IRS thwarts 'automated attack' against tax e-filing systems

The US tax office said no personal data was compromised or disclosed.

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(Image: file photo)

The US federal tax office fended off an "automated attack" on its systems last month, during which hackers tried to generate electronic filing numbers for half-a-million taxpayers.

A statement released by the Internal Revenue Service said the agency prevented the attack that targeted one of its web-based systems, which allows US taxpayers to file their taxes online.

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Taxpayers who are enrolled online are given a five-digit e-filing code, used to authenticate the user when filing taxes. The IRS said that the attackers tried to match e-filing codes with more than 464,000 Social Security numbers, thought to be stolen elsewhere from other attacks.

By matching the codes to the stolen Social Security numbers, it's theoretically possible to gain access to tax return and filing data.

The agency said an automated bot was thought to have generated e-filing for over 101,000 Social Security numbers. No taxpayer data was compromised or disclosed by IRS systems.

Affected accounts have been marked to help protect against tax-related identity theft.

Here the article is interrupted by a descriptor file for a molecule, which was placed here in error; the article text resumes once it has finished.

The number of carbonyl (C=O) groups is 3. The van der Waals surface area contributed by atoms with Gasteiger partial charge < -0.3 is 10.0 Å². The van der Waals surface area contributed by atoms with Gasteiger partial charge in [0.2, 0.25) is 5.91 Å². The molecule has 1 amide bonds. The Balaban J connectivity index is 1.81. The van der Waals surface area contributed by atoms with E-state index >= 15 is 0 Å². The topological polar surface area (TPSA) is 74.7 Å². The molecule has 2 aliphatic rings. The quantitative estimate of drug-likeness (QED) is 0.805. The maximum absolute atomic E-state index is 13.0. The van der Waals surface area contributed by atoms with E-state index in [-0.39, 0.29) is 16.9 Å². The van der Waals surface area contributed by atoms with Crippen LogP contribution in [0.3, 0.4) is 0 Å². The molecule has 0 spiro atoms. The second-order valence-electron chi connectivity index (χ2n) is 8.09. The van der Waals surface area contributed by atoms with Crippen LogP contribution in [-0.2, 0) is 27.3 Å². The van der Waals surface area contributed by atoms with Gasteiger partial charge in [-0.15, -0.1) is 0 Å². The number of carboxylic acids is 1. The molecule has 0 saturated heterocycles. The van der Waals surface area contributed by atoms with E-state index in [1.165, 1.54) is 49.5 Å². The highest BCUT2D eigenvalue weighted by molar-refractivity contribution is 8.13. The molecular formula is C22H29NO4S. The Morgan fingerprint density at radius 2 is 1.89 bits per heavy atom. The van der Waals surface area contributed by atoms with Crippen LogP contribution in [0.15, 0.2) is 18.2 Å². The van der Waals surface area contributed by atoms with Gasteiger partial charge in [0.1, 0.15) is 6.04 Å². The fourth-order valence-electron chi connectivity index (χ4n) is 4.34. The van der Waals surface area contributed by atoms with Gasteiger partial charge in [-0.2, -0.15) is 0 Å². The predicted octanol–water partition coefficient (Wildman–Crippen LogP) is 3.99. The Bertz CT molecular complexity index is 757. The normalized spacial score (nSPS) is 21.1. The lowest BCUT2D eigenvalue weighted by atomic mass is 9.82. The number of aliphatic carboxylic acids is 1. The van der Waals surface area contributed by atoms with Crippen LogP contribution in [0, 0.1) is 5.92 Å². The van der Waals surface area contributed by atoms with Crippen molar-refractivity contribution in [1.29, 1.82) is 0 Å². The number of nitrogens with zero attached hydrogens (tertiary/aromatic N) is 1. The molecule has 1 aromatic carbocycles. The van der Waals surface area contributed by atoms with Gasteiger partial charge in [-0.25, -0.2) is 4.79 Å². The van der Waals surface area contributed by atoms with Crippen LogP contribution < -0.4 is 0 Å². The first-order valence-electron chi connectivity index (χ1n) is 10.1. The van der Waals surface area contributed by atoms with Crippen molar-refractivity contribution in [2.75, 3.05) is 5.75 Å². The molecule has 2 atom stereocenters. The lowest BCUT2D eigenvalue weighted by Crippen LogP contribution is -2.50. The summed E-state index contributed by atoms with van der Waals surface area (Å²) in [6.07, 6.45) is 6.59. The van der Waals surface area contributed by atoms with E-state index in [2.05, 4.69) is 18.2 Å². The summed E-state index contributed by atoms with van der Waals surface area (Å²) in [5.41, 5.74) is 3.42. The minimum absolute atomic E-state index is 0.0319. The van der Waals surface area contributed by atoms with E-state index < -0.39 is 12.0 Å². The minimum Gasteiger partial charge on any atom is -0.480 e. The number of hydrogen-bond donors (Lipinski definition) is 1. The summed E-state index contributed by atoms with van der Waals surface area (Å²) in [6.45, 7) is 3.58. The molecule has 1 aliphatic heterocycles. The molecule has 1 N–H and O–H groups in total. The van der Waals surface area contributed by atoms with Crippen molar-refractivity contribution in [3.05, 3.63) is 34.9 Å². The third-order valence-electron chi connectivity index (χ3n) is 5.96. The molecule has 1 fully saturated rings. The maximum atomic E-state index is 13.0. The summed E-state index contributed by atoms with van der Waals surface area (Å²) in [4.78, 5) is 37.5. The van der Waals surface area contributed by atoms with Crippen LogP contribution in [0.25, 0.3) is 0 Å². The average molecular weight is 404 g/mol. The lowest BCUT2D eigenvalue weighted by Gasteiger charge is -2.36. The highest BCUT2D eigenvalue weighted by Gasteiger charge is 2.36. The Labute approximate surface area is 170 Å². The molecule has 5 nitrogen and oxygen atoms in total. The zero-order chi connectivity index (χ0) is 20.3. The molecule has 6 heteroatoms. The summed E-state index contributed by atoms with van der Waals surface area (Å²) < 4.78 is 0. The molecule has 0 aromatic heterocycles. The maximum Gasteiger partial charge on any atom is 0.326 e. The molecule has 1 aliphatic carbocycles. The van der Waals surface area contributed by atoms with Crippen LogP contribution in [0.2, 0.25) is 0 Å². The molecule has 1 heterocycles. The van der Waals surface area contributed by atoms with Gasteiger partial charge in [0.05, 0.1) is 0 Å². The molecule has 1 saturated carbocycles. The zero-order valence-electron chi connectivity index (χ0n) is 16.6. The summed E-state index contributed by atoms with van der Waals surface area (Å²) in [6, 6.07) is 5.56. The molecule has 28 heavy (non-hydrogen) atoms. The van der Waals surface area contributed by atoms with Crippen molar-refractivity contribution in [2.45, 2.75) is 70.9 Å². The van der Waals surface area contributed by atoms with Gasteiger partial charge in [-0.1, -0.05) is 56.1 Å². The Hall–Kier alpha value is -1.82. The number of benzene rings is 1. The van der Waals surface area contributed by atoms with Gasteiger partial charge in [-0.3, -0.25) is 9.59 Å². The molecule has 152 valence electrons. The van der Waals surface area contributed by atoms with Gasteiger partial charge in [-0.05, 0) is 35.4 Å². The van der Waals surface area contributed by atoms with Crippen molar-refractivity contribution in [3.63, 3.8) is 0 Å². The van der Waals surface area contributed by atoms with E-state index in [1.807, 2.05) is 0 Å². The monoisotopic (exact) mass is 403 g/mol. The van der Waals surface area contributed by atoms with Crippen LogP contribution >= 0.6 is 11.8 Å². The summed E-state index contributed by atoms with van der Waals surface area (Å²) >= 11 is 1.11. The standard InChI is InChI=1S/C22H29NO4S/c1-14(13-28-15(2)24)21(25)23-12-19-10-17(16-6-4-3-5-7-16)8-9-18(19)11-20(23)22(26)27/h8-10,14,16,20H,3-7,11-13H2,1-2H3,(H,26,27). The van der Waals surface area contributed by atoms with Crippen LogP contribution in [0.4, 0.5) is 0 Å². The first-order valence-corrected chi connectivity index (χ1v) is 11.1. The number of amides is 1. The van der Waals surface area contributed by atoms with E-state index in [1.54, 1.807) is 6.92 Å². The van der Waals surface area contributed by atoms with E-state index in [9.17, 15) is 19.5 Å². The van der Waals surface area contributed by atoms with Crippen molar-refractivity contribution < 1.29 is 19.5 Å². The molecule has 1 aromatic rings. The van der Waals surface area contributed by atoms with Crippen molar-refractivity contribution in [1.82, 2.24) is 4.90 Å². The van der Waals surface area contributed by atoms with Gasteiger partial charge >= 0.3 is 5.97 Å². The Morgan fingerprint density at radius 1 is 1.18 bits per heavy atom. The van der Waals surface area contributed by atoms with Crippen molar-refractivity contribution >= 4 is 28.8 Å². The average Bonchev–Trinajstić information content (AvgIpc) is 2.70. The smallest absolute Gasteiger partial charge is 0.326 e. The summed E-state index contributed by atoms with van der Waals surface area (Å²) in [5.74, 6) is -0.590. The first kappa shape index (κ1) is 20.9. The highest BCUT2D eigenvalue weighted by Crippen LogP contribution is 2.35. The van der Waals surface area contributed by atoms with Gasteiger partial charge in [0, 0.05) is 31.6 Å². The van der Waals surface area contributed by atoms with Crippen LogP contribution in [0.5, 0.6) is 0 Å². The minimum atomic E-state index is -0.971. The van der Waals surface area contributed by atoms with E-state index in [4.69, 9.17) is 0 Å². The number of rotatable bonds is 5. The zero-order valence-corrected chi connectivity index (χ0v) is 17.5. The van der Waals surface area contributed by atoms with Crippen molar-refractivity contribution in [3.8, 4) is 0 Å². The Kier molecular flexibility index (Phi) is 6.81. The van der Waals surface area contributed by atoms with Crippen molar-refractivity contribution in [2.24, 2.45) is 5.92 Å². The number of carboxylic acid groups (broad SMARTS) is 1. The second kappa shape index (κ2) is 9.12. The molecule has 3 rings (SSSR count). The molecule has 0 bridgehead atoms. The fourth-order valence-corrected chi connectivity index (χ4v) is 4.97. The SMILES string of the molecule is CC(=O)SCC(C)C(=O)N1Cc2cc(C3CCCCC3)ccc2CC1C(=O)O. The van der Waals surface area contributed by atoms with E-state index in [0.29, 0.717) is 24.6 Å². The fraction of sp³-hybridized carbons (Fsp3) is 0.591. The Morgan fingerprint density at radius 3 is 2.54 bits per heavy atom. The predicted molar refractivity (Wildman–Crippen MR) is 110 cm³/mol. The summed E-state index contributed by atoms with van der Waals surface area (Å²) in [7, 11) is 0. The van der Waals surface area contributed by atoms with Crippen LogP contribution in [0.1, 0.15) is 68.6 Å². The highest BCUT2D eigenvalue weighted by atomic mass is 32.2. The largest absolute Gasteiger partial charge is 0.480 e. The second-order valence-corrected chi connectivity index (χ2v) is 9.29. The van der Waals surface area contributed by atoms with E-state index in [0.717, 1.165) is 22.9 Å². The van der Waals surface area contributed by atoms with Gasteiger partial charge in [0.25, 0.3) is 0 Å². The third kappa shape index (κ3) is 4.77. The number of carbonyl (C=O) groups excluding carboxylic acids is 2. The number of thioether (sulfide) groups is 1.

News of the attack landed the same day that President Barack Obama announced a $5 billion hike in cybersecurity spending, in an effort to make cyber-defenses and protections a top priority. The Obama administration also set out to hire its first chief information security officer to take on federal responsibility for cybersecurity policy and strategy.

It comes after a series of high-profile attacks against US government departments, agencies, and systems.

The tax agency wasn't so lucky last year when it was hit by a data breach, in which hackers pilfered tax information on more than 100,000 Americans.

Since then, the IRS has doubled-down on security systems in an effort to prevent similar attacks from happening.

Some state agencies, such as Oregon and New Mexico, now require two-factor authentication to better ensure hackers don't get access to private and sensitive tax information.

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